Egyptian authorities have announced that they have discovered the remains of an “entire Roman city” in Luxor, BTA reports.
The remains belong to 2-3 centuries. They are located on the east bank of the Nile, near the Luxor Temple. Metallurgical workshops with numerous tools and “Roman copper and bronze coins” have already been discovered, said Mostafa Waziri, secretary general of Egypt’s Supreme Council of Cultural Monuments. Excavations continue.
In 2021, Egyptian archaeologists discovered “Egypt’s largest ancient city”, more than 3,000 years old, on the west bank of the Nile near Luxor, home to the famous Valley of the Kings and Queens.
Egypt has recently announced several major finds, mainly at the Saqqara necropolis south of Cairo, but also in Luxor, where the 3,500-year-old tomb of the 18th dynasty royal consort, Akhenaten and Tutankhamun, was discovered.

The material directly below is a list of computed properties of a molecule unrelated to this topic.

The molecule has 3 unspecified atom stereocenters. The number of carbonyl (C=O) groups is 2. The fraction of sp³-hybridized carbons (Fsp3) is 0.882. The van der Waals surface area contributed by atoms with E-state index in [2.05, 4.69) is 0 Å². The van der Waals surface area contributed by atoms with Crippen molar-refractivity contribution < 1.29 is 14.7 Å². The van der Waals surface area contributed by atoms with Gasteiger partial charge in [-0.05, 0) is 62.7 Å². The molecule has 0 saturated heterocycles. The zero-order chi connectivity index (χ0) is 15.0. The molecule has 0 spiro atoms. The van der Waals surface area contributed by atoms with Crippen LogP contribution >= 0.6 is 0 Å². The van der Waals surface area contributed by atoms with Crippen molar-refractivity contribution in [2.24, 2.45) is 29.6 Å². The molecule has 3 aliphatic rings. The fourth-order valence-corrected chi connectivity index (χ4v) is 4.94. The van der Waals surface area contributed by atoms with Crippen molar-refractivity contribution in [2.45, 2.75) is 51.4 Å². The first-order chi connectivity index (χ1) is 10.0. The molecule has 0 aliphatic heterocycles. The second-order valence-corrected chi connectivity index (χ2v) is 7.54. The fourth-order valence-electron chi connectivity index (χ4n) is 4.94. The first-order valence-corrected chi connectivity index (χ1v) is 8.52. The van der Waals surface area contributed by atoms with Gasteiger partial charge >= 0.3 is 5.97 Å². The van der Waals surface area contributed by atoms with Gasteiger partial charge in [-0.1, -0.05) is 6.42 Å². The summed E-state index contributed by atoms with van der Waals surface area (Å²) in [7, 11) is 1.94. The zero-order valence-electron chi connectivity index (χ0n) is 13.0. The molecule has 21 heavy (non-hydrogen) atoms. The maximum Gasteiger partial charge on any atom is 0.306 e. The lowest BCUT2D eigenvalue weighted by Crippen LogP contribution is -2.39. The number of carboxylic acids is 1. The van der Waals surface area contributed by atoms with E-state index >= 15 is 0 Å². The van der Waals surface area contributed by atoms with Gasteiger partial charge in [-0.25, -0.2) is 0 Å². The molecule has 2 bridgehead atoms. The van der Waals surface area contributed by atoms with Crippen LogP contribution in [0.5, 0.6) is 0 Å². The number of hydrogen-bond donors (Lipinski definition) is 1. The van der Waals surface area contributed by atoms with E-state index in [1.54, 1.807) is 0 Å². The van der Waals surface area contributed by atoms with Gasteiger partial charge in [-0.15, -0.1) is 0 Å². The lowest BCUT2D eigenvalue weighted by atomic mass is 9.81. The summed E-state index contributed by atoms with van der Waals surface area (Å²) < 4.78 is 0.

For some experts, the reports have more political and economic significance than scientific ones, as the country, which is experiencing a severe economic crisis, relies on tourism to restore its finances.
To boost the sector, which generates more than 10 percent of GDP, Cairo has promised for months to soon open the Grand Egyptian Museum near the Giza Plateau. It was expected to be unveiled last year, to coincide with the bicentenary of Frenchman Jean-Francois Champollion’s deciphering of the Rosetta Stone and the centenary of the discovery of Pharaoh Tutankhamun’s tomb.